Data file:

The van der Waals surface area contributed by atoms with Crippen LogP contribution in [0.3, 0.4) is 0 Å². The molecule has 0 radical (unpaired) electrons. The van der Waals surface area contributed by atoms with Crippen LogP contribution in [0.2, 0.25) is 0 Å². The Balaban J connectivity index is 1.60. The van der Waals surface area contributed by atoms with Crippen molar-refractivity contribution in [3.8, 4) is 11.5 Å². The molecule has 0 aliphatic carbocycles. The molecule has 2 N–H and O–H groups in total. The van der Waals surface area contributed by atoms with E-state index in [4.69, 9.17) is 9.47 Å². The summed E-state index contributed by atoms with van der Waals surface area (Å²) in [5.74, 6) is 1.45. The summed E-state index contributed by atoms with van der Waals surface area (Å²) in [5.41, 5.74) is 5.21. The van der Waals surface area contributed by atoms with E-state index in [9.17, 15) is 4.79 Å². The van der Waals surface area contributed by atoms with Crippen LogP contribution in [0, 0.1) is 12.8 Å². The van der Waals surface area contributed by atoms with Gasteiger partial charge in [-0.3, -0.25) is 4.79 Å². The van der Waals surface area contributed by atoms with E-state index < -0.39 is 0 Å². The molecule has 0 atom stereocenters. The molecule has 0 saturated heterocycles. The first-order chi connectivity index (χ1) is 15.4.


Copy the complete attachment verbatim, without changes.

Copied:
The van der Waals surface area contributed by atoms with Crippen LogP contribution in [0.3, 0.4) is 0 Å². The molecule has 0 radical (unpaired) electrons. The van der Waals surface area contributed by atoms with Crippen LogP contribution in [0.2, 0.25) is 0 Å². The Balaban J connectivity index is 1.60. The van der Waals surface area contributed by atoms with Crippen molar-refractivity contribution in [3.8, 4) is 11.5 Å². The molecule has 0 aliphatic carbocycles. The molecule has 2 N–H and O–H groups in total. The van der Waals surface area contributed by atoms with E-state index in [4.69, 9.17) is 9.47 Å². The summed E-state index contributed by atoms with van der Waals surface area (Å²) in [5.74, 6) is 1.45. The summed E-state index contributed by atoms with van der Waals surface area (Å²) in [5.41, 5.74) is 5.21. The van der Waals surface area contributed by atoms with E-state index in [9.17, 15) is 4.79 Å². The van der Waals surface area contributed by atoms with Crippen LogP contribution in [0, 0.1) is 12.8 Å². The van der Waals surface area contributed by atoms with Gasteiger partial charge in [-0.3, -0.25) is 4.79 Å². The van der Waals surface area contributed by atoms with E-state index < -0.39 is 0 Å². The molecule has 0 atom stereocenters. The molecule has 0 saturated heterocycles. The first-order chi connectivity index (χ1) is 15.4.